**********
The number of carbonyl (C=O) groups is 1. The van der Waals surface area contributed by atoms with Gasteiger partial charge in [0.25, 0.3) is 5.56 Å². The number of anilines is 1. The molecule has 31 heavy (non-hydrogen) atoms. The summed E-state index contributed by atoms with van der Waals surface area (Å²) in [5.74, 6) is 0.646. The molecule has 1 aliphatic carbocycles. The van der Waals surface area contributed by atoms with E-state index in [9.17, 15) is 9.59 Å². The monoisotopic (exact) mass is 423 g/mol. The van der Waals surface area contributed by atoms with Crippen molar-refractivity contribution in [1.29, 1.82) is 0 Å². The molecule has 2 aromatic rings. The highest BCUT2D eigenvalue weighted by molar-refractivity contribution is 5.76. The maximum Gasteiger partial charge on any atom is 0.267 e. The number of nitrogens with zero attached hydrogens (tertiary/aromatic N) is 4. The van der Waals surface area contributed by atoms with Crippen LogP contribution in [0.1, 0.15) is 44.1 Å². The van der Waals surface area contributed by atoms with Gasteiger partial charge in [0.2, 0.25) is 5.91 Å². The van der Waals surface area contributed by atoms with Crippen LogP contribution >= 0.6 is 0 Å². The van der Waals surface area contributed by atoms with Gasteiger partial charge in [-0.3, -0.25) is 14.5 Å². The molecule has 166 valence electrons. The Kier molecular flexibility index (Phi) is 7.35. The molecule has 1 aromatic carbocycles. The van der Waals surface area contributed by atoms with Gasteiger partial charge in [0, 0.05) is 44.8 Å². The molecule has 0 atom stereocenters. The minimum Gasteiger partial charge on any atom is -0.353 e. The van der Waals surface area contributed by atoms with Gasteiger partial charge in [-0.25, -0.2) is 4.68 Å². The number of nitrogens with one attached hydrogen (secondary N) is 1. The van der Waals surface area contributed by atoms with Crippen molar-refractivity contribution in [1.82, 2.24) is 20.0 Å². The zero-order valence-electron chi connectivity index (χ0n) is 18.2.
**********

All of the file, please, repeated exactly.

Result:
The number of carbonyl (C=O) groups is 1. The van der Waals surface area contributed by atoms with Gasteiger partial charge in [0.25, 0.3) is 5.56 Å². The number of anilines is 1. The molecule has 31 heavy (non-hydrogen) atoms. The summed E-state index contributed by atoms with van der Waals surface area (Å²) in [5.74, 6) is 0.646. The molecule has 1 aliphatic carbocycles. The van der Waals surface area contributed by atoms with E-state index in [9.17, 15) is 9.59 Å². The monoisotopic (exact) mass is 423 g/mol. The van der Waals surface area contributed by atoms with Crippen molar-refractivity contribution in [1.29, 1.82) is 0 Å². The molecule has 2 aromatic rings. The highest BCUT2D eigenvalue weighted by molar-refractivity contribution is 5.76. The maximum Gasteiger partial charge on any atom is 0.267 e. The number of nitrogens with zero attached hydrogens (tertiary/aromatic N) is 4. The van der Waals surface area contributed by atoms with Crippen LogP contribution in [0.1, 0.15) is 44.1 Å². The van der Waals surface area contributed by atoms with Gasteiger partial charge in [0.2, 0.25) is 5.91 Å². The van der Waals surface area contributed by atoms with Crippen LogP contribution >= 0.6 is 0 Å². The van der Waals surface area contributed by atoms with Gasteiger partial charge in [-0.3, -0.25) is 14.5 Å². The molecule has 166 valence electrons. The Kier molecular flexibility index (Phi) is 7.35. The molecule has 1 aromatic carbocycles. The van der Waals surface area contributed by atoms with Gasteiger partial charge in [0, 0.05) is 44.8 Å². The molecule has 0 atom stereocenters. The minimum Gasteiger partial charge on any atom is -0.353 e. The van der Waals surface area contributed by atoms with Gasteiger partial charge in [-0.25, -0.2) is 4.68 Å². The number of nitrogens with one attached hydrogen (secondary N) is 1. The van der Waals surface area contributed by atoms with Crippen molar-refractivity contribution in [1.82, 2.24) is 20.0 Å². The zero-order valence-electron chi connectivity index (χ0n) is 18.2.